Wednesday, May 21, 2008

"Sing a New Song"

Continuing his series on the Fathers, today's Audience saw the Mozart-loving B16 turn to a composer among the group who even he admitted "isn't well known": the fifth-century theologian Romanus the Melodist:
Romanus is known in history as one of the most representative authors of liturgical hymns. At the time the homily was for the faithful practically the only opportunity of catechesis. Thus Romanus was not only an eminent witness of the religious sentiment of his day, but also of a lively and original method of catechesis. Through his compositions we can see the creativity of this form of catechesis, of the creativity of the theological thought, of the aesthetic and the sacred hymnography of the era.

The place where Romanus preached was a shrine on the outskirts of Constantinople: he would ascend the pulpit, located in the center of the Church, and he would speak to the community using a rather elaborate setting -- he used images on the walls or icons on the pulpit to illustrate his homilies, and even used dialogue. He recited chanted metrical hymns, called kontakia. The word "kontakion" --"small rod" -- seems to make reference to the small rod around which he rolled the scroll of the liturgical manuscript, or another such scroll. There are 89 kontakia attributed today to Romanus, but tradition attributes a thousand to him.

In Romanus, each kontakion is composed of stanzas, at the most 18-24, with the same number of syllables structured according to the model of the first stanza (irmo); the rhythmic accents of the verses of all the stanzas are modeled according to the "irmo." Each stanza ends with a refrain (efimnio), in general identical, to create poetic unity.

Furthermore, the beginning of each stanza indicates the name of the author (acrostico), frequently preceded with the adjective "humble." A prayer referring to the celebrated or evoked events ends the hymn.

Upon ending the biblical reading, Romanus sung the Proemium, generally in the form of a prayer or supplication. He thus announced the theme of the homily, explaining the refrain that was repeated all together at the end of each stanza, which he recited aloud in cadence.

A significant example is the kontakion for Holy Friday: It is a dialogue between Mary and her son that takes place on the way of the cross.

Mary says: "Where are you going, son? Why have you completed the path of you life so rapidly? / I would never have thought, my son, that I would see you like this. / And I could never have imagined that that the fury of the wicked could go so far, / laying their hands on you against all sense of justice."

Jesus responds: "Why are you crying, mother? [...] I shouldn't go? I shouldn't die? / How will I save Adam?"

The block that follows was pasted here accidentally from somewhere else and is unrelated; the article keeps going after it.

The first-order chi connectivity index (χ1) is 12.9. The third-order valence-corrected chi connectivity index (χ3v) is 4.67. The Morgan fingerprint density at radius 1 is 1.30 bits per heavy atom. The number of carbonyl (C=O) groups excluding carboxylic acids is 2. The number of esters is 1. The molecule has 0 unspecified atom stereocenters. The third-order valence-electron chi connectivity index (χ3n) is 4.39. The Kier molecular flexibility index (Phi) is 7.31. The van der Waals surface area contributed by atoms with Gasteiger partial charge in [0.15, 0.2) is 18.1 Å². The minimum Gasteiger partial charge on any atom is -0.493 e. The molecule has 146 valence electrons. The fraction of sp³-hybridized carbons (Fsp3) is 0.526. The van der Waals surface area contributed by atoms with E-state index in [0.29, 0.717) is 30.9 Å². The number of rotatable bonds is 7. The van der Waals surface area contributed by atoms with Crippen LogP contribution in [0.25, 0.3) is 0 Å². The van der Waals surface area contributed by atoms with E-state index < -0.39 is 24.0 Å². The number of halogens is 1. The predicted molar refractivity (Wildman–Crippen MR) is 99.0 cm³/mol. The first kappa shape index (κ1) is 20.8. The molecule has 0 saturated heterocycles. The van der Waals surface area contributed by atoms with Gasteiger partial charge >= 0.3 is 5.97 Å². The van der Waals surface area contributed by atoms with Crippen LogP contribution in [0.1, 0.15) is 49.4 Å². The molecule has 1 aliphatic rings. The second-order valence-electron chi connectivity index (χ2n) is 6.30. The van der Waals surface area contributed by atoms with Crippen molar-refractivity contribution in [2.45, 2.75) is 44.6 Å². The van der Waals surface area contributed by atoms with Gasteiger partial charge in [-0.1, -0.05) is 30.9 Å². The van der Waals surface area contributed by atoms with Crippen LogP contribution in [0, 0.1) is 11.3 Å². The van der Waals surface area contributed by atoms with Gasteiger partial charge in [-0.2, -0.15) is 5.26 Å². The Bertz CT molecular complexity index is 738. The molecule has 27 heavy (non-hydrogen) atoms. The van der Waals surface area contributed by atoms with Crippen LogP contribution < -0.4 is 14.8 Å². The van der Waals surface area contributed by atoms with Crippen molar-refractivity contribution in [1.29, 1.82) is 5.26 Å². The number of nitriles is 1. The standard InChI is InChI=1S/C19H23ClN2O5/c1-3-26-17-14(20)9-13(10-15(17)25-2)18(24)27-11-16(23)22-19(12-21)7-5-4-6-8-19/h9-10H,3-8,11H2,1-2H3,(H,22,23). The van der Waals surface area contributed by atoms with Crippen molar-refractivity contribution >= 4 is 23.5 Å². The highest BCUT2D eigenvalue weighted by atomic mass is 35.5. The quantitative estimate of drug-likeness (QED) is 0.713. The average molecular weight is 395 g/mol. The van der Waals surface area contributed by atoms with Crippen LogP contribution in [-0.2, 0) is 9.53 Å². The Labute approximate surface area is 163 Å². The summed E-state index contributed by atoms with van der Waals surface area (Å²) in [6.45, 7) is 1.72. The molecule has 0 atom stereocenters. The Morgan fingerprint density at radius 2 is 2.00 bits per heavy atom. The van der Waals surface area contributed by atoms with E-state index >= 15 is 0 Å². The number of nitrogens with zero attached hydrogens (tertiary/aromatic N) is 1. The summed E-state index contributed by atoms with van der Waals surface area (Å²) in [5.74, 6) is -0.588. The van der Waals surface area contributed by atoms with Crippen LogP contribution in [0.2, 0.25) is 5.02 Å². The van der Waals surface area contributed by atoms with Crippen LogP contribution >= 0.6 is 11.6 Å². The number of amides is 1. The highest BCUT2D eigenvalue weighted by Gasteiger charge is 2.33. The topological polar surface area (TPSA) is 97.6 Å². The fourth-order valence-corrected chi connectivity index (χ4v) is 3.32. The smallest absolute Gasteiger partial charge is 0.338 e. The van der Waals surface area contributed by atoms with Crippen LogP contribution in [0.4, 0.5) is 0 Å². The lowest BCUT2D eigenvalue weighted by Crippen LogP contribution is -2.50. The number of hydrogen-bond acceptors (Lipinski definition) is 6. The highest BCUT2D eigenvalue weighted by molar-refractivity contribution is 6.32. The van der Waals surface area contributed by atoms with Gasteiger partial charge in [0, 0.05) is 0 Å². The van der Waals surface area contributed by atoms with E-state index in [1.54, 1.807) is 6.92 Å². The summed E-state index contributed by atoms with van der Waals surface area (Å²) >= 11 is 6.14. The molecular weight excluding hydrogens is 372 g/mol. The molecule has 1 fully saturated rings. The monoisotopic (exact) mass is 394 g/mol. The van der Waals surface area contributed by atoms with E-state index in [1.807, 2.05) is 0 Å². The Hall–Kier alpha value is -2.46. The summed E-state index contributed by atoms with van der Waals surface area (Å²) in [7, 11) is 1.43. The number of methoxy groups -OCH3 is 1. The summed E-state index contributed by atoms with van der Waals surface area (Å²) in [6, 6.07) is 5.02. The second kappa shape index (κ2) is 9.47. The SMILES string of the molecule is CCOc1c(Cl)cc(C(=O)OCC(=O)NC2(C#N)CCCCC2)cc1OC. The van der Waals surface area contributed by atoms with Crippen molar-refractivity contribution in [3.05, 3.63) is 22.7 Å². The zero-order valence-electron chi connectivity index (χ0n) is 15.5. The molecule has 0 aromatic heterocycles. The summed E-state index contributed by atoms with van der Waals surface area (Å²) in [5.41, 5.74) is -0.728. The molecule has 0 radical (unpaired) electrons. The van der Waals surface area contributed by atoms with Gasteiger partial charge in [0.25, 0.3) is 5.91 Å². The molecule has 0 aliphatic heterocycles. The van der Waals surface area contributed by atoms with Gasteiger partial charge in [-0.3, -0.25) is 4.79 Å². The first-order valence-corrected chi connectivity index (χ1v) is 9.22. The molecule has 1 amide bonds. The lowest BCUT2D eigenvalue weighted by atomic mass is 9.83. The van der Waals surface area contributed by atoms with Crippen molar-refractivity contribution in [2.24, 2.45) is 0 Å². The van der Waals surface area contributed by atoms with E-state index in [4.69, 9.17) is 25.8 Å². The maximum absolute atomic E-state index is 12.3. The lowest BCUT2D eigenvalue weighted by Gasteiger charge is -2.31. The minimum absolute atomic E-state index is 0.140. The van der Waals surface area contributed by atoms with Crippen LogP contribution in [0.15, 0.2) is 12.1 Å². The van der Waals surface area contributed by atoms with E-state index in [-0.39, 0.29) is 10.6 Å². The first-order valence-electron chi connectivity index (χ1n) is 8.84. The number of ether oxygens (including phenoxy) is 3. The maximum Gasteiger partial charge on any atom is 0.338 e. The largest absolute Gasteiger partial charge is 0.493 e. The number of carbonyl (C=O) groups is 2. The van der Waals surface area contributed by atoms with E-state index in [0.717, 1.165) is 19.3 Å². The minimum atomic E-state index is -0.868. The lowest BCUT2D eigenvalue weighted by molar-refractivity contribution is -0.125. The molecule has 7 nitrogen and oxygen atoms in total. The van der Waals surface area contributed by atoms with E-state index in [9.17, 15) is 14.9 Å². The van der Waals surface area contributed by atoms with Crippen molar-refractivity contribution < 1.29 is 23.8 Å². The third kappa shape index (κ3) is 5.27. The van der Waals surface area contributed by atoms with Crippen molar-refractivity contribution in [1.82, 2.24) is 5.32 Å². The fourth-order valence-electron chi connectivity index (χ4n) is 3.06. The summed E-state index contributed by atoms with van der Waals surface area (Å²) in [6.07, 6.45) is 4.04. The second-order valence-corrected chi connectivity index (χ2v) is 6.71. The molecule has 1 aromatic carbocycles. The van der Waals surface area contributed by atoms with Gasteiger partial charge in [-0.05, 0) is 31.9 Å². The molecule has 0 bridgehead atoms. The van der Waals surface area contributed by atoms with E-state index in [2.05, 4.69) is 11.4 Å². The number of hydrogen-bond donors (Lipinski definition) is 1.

Mary's son consoles his mother, but also reminds her of his role in salvation history: "Lay down, then, mother, lay down your pain: / It is not fitting for you to cry out, for you were called 'full of grace.'" (Mary at the Foot of the Cross, 1-2; 4-5).

In the hymn on the sacrifice of Abraham, Sarah reserves for herself the decision on the life of Isaac. Abraham says: "When Sarah hears, my Lord, your words, / upon knowing your will, she will tell me: / If the one who has given wants to take back, why has he given? / [...] You, watchful one, leave me my son, / and when he who called you wants him, he should say so to me" (The Sacrifice of Abraham, 7).
Romanus did not use the solemn Byzantine Greek of the imperial court, but the simple Greek that was close to the language of the people. I would like to cite here an example of his lively and very personal way of speaking about the Lord Jesus: he calls him the "spring that does not burn and the light against the shadows," and says: "I desire to have you in my hands like a lamp; / in fact, he who carries the light among man is illuminated without being burned. / Illuminate me, then, you who are the light that never burns out" (The Presentation, or Feast of Encounter, 8).

The strength of conviction in his preaching was based on the great coherence between his words and his life. One prayer says: "Make clean my tongue, my savior, open my mouth / and, after having filled it, penetrate my heart so that I may act / that I be coherent with my words" (Mission of the Apostles, 2)....

Palpitating humanity, arduous faith and profound humility pervade the songs of Romanus the Melodist. This great poet and composer reminds us of the entire treasure of Christian culture, born of faith, born of the heart that has found Christ, the Son of God. From this contact of the heart with the truth that is love, culture is born, the entire great Christian culture.

And if the faith continues to live, this cultural inheritance will not die, but rather it will continue to live and be current. Icons continue to speak to the hearts of believers to this day, they are not things of the past. The cathedrals are not medieval monuments, rather houses of life, where we feel "at home": where we find God and each other. Neither is great music -- the Gregorian chant, Bach or Mozart -- something of the past, rather it lives in the vitality of the liturgy and our faith.

If faith is alive, Christian culture will never be "outdated," but rather will remain alive and current. And if faith is alive, we can respond to the imperative that is always repeated in the psalms: "Sing an new song unto the Lord."